Africa Region Findings & Good Practice Infobriefs

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These briefs report on ongoing operational, economic, and sector work carried out by the World Bank and its member governments in the Africa Region.

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  • Publication
    Zambia - Social Investment Fund Project
    (World Bank, Washington, DC, 2008-07) Mastri, Lawrence
    The Zambia Social Investment Fund (ZAMSIF) is part of a two phase program (over 10 years) intended to support two of the objectives outlined in the Government of Zambia's (GRZ) National Poverty Reduction Strategic Framework & Action Plan (1999-2004). The specific project objectives were to (i) achieve sustainable improved availability and use of quality basic social services by beneficiary communities and specific vulnerable groups; (ii) contribute to the building of capacity for improved local governance; and (iii) strengthen the capacity to provide timely information on poverty and social conditions and facilitate its use in policy making.
  • Publication
    Multi-Dimensional Results Measurement in CDD Projects : Experiences from the Malawi, Tanzania, and Uganda Social Action Funds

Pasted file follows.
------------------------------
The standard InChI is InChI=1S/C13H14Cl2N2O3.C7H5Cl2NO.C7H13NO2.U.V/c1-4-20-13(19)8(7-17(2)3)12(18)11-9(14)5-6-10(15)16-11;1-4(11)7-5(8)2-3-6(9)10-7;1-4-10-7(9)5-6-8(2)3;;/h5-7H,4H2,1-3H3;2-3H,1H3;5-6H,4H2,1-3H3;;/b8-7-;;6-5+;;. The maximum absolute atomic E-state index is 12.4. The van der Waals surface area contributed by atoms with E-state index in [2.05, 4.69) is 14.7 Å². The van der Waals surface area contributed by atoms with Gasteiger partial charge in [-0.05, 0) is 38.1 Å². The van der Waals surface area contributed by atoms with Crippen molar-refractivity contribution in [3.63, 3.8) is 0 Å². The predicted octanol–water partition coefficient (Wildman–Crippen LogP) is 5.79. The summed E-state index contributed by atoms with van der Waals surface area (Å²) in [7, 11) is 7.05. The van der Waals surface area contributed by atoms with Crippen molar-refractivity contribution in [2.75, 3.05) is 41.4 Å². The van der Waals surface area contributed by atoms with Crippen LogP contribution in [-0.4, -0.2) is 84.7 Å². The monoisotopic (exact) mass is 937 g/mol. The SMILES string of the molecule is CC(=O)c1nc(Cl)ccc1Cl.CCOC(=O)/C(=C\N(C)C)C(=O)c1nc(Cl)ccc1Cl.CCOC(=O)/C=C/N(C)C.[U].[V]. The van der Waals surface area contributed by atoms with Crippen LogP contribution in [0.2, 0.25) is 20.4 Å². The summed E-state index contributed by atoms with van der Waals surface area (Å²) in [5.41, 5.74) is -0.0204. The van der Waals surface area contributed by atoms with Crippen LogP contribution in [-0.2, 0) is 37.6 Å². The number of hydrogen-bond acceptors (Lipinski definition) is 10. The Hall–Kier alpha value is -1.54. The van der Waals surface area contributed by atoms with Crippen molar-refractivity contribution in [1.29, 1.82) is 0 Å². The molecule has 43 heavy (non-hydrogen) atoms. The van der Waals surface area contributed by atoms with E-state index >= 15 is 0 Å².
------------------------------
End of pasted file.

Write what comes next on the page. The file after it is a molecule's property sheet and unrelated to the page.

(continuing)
(World Bank, Washington, DC, 2007-12) Pidatala, Krishna; Lenneiye, Nginya Mungai
    In the last decade, Malawi, Tanzania, and Uganda have used the Community-Driven Development (CDD) approach to implement projects that exhibit multi-sectoral linkages, complex institutional structures and implementation processes, creative tension between the supply and demand sides, and convergence at the Local Government Authority (LGA) level in environments compounded by the pace of decentralization. The projects have broadened the issue of results focus from the measurement of a few input-output indicators to include intermediate outcomes (which measure beneficiaries potentially reached by outputs produced by the projects). In the process, these projects have been able to scale up from 'isolated boutique-type projects' to a mass production of outputs through participatory decision-making, local capacity development, and community control of resources. At the national level, the projects have contributed to: (a) poverty reduction, (b) improved social welfare, and (c) improved transparency and accountability.
  • Publication
    The Tanzania Second Social Action Fund (TASAF II) : Knowledge Sharing and Learning for Better Delivery of Results
    (World Bank, Washington, DC, 2007-11) Ida , Manjalo